Written for InclusionCloud.com
by Reed Jaylene
Employee burnout can be characterized by physical and mental exhaustion, feelings of inefficiency and incompetence, and a detachment or disengagement from work. A previous article on 10 Tips for Avoiding Burnout offers self-directed ways for burnout prevention and recovery, such as unplugging, exercising, and making time for self-care. However, it has also become imperative for industries to complement these personal changes at micro and organizational levels. The role of technology can be leveraged to alleviate burnout and help employees thrive and succeed in the workplace — here’s a look at how.
Businesses and organizations can adopt technology to automate processes and free up workers’ respective capacities. In the U.S. healthcare system, for example, health professionals suffering from administrative work can benefit from electronic health records (EHRs) with automated workflows and integrated data sources. Rather than copy-pasting and assembling patient information from various sources, they can access comprehensive data and hence have more time and focus on service delivery.
While the use of EHRs is specific to healthcare, it nevertheless sets a precedent for other industries to reevaluate whether the current technology they are using lives up to its promise of efficiency and optimization. The answer isn’t to simply deploy more technology, but to adopt the right technology that improves the user experience and productivity.
There is no one-size-fits-all approach to alleviating burnout, so companies can look into customizing tech solutions with the help of systems analysts. A systems analyst’s role in a company is focused on designing the appropriate digital infrastructure in accordance with organizational culture and employee needs. They are expected to effectively and creatively bridge the gap between information technology (IT) and company leadership by training employees to use cutting-edge digital tools and assets.
Doing so allows the new or updated technology to be fully maximized and integrated into existing operations. Customized solutions can include upgraded cloud computing to provide seamless collaboration, or a new record-keeping software that replaces manual systems.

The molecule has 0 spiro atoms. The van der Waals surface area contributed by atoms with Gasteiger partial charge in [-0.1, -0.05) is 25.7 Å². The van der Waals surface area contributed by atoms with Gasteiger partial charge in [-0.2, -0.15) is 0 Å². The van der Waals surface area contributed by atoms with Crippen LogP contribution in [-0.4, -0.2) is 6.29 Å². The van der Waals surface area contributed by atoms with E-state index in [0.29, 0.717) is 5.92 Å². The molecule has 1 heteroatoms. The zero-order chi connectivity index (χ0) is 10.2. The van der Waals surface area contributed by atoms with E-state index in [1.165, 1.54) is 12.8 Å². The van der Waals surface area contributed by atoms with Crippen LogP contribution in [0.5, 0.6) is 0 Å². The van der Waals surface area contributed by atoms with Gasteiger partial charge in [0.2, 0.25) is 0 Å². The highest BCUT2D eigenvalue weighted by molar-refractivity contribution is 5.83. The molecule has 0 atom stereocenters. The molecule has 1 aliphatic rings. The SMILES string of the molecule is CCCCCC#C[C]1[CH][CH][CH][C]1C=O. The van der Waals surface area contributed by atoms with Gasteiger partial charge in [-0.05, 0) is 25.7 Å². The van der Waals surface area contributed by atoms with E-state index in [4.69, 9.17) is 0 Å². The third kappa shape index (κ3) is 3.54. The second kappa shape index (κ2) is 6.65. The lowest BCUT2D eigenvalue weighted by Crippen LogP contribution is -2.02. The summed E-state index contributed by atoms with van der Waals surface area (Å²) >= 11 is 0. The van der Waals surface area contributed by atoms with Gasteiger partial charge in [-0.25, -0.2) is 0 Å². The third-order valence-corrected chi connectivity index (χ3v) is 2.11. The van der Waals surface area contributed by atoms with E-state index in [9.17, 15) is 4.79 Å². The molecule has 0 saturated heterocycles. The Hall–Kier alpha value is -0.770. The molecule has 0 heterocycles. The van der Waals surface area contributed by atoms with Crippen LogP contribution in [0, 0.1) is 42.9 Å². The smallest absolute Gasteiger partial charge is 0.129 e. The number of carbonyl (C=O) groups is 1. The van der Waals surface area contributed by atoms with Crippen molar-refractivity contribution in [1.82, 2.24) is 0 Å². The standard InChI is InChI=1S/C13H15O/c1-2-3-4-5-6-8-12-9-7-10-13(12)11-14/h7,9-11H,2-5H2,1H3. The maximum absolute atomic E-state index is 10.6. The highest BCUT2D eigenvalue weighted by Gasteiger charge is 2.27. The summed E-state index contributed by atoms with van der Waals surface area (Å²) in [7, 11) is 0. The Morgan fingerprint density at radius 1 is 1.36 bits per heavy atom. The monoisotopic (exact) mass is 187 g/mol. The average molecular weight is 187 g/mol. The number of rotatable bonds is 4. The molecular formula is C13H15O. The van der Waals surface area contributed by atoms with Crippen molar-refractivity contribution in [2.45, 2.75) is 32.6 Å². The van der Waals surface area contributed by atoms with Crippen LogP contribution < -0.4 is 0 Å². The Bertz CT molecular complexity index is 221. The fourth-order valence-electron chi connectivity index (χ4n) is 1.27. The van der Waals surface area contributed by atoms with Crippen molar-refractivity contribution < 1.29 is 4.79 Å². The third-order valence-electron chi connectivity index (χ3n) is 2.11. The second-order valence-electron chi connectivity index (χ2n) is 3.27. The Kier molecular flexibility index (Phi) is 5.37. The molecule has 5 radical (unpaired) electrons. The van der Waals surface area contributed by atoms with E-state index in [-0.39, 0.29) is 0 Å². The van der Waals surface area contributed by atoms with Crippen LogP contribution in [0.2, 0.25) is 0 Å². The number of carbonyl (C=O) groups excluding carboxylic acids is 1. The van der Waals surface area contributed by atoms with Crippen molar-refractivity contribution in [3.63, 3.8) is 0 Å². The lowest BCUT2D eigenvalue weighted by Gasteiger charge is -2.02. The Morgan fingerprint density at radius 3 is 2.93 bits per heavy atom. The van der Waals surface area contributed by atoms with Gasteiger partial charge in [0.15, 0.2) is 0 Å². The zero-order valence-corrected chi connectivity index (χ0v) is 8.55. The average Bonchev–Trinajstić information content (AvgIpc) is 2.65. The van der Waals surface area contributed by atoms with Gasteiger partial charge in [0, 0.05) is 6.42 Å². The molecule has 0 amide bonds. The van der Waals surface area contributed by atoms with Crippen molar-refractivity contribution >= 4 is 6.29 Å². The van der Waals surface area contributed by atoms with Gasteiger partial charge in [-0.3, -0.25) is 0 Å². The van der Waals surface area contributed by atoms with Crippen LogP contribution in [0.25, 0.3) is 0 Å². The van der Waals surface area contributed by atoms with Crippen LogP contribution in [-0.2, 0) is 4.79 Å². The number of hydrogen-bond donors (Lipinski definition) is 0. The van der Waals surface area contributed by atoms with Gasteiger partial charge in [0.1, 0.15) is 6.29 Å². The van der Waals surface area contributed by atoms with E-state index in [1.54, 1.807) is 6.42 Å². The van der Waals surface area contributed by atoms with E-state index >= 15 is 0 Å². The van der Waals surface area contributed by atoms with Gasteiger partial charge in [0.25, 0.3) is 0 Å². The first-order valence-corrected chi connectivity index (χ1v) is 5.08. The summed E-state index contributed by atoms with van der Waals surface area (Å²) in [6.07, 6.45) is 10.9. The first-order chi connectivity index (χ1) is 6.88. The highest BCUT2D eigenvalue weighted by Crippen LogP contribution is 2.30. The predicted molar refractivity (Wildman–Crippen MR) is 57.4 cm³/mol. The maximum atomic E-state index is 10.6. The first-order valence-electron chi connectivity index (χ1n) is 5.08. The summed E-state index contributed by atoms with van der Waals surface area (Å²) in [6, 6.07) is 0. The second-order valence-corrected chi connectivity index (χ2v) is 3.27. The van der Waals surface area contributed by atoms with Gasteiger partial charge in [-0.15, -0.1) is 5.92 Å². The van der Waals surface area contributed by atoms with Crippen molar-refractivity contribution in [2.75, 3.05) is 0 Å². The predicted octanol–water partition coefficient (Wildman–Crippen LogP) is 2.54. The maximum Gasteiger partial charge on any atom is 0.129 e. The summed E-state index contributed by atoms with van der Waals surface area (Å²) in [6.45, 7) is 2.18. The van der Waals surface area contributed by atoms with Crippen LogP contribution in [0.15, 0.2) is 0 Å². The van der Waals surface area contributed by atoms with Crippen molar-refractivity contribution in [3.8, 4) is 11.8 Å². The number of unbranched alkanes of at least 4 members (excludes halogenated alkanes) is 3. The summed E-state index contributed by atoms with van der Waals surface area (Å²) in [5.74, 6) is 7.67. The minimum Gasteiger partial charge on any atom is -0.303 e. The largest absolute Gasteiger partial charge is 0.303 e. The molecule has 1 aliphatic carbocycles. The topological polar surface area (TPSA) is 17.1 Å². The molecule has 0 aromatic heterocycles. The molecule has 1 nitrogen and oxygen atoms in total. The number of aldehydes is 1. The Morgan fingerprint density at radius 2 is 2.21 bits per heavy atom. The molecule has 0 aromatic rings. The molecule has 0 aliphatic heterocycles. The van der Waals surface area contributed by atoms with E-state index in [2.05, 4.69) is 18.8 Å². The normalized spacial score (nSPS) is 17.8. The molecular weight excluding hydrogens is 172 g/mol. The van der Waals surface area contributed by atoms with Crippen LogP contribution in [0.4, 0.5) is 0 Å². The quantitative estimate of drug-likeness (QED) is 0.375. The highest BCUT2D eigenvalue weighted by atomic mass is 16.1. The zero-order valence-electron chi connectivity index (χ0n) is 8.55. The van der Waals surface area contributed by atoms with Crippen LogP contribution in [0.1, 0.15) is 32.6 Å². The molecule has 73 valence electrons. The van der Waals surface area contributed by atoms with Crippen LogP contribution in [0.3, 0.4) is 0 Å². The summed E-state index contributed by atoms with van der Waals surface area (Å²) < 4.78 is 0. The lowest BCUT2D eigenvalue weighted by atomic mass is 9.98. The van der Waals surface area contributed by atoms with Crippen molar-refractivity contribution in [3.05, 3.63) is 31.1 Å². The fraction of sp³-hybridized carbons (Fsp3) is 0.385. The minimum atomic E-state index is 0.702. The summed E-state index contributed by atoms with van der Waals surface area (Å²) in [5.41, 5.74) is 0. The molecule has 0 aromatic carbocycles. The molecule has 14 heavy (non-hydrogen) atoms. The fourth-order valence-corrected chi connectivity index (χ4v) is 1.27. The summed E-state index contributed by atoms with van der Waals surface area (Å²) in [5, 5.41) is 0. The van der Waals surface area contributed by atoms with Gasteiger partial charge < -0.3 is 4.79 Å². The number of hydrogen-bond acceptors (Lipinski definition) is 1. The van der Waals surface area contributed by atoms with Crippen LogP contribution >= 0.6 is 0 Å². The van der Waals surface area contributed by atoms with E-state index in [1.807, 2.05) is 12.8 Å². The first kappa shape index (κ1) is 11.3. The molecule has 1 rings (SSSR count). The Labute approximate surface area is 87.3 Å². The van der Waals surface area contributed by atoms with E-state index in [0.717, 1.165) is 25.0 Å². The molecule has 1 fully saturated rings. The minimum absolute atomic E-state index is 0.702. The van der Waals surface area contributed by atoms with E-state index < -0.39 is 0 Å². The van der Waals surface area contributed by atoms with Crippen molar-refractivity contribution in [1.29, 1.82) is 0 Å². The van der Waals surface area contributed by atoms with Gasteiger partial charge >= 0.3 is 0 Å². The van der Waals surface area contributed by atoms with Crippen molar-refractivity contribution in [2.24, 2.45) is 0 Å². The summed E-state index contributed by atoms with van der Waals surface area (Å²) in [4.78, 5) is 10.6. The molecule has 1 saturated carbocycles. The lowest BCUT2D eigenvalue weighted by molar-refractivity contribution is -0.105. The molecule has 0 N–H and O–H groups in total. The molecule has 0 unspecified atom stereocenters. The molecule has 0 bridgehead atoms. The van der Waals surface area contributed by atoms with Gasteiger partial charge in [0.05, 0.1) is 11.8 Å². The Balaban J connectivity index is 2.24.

Facilitating the exchange of ideas
A workplace can easily become a breeding ground for burnout when employees are pressured to provide a steady stream of creative ideas. But creative burnout isn’t limited to fields like visual arts and content marketing — software developers and UI/UX designers, for example, are also expected to balance creativity and productivity in their work.
A way to address creative burnout is through technologies that facilitate brainstorming and ideation. Communication platforms like Slack can allow different teams or departments to pitch in fresh ideas, offering a chance to break out of a creative rut by working with new people and perspectives. Mind-mapping services and collaborative archives can also catalyze the free flow of ideas within a company or organization, as opposed to reinforcing information silos through workplace structures and hierarchies.
Offering employee assistance
As burnout can drastically affect employees’ mental health and well-being, organizations can help them cope through employee assistance programs (EAPs). Human resource professionals can use technology to broaden the reach and on-demand accessibility of their EAPs. For instance, employees can self-schedule appointments online, while also being given the freedom to choose the counseling format they want.
There are video sessions with mental health professionals, instant text or chat-based support with first responders, and even self-help platforms like mindfulness apps. HR departments and work-life teams must ensure that even with the integration of technology in EAPs and wellness initiatives, employees are not deprived of the human touch and connection they need during challenging times.
Now that we are moving away from conceptualizing burnout as an individual failure, businesses and organizations can be more equipped to care for their employees’ health and performance with the help of technology. As with all workplace matters, it always helps to tie in these digital solutions with feedback channels in order to continuously assess and improve their effectiveness.
After working as a human resources professional for a few years, Reed Jaylene is now a freelance writer who tackles topics on employee health and wellbeing. She’s also a firm believer in the power of yoga and meditation.